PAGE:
Taste The Secret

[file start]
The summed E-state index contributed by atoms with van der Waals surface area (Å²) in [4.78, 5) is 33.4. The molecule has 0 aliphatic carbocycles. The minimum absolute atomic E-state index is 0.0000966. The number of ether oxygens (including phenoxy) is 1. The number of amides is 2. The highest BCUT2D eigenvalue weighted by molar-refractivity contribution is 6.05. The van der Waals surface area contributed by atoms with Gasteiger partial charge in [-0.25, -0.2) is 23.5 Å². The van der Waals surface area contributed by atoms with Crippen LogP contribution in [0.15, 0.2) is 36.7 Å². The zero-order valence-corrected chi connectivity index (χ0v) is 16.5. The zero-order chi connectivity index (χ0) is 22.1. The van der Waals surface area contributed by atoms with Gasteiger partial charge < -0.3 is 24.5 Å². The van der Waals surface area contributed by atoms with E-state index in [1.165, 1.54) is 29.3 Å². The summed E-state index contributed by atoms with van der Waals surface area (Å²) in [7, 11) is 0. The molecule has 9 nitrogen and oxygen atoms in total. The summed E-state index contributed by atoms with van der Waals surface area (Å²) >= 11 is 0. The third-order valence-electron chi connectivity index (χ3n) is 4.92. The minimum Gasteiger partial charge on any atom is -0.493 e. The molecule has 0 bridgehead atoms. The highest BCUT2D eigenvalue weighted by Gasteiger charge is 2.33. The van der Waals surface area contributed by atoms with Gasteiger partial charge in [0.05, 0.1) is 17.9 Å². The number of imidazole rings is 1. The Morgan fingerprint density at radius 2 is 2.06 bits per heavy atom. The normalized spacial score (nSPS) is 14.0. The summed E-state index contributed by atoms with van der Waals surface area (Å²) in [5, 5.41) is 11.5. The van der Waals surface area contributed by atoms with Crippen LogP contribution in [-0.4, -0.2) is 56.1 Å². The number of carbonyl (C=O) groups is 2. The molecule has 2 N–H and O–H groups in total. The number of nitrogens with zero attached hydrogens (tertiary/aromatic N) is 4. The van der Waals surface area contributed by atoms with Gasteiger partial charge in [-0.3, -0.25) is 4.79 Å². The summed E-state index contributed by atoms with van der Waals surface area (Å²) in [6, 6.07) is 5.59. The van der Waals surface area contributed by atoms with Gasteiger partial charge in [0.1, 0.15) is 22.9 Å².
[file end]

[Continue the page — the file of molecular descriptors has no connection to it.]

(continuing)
When it comes to the battle for rap's soul, the genre has an eight-ton devil on one side and a microscopic angel on the other. Even underground rap, which ostensibly functions as a more authentic and challenging alternative to the mainstream, is infected with a free-floating cynicism that often hardens into misanthropy. Consequently, innocence isn't a word that gets bandied about much in rap, but it definitely describes Ugly Duckling, a trio of earnest white Long Beach kids who make feel-good hip-hop that couldn't be less offensive. The group fits loosely into the retro-minded wing of the underground occupied by groups like Jurassic 5 and People Under The Stairs, but its guilelessness makes even those affable types sound bitter by comparison. Ugly Duckling's bright, bouncy music and goofy story-songs hearken back to a pre-gangsta era during which huge choruses were commonplace and pop-rap didn't yet carry the stigma of Vanilla Ice and MC Hammer. Ugly Duckling's Taste The Secret is a concept album of sorts depicting the moral clash between the malevolent fast-food franchise MeatShake–where everything, from the salads to the shakes, contains meat–and its antagonist, a vegetarian restaurant manned by spacey hippies. It's a clever, though characteristically silly, device, but Ugly Duckling doesn't need gimmicks to win fans. Less jazzy and more rock- and pop-influenced than the group's much-loved debut album Journey To Anywhere, Taste The Secret skids by giddily on buoyant beats and gently satirical songs that take aim at posturing macho men ("Mr. Tough Guy") and needlessly profane motherfuckers ("Potty Mouth"). It's unlikely Ugly Duckling will succeed in changing rap's moral tenor, but it's admirably intent on leading by example. Brother Ali isn't quite as squeaky-clean, but his impressive debut Shadows On The Sun is nevertheless informed by the traditional values of his Muslim faith. The latest rapper out of the Rhymesayers camp, the label responsible for Atmosphere and Eyedea, Brother Ali embodies many of the label's virtues, from a willingness to explore a broad spectrum of emotions to a casual disregard for rap's unwritten codes. "Room With A View" opens Shadows On The Sun by conveying the sights, sounds, and turmoil of Ali's Twin Cities as vividly as Nas' indelible oral portraits of New York. Brother Ali raps eloquently and passionately about being a married, faithful, 250-pound Muslim albino from the upper Midwest, but his songs should resonate with anyone who feels like an outsider. Deftly produced by Ant, Shadows On The Sun alternates between ferocious battle-raps and personal, conceptually ambitious songs. On the album's best track, "Forest Whitiker," Ali achieves a lasting peace with his unconventional looks that feels both heartfelt and hard-won, while on the witty "Prince Charming," his cocky would-be lothario slowly but surely devolves from an unusually intense suitor to a psychotic stalker. As Shadows On The Sun's only guest, Slug showcases a formidable chemistry with Brother Ali as they tag-team on "Blah Blah Blah" and "Missing Teeth." But Ali proves throughout his debut that he can carry an album by himself. As a hulking Muslim albino, he may stand out, but as a rapper of depth, intelligence, and integrity, he's even more of an anomaly than might be expected.

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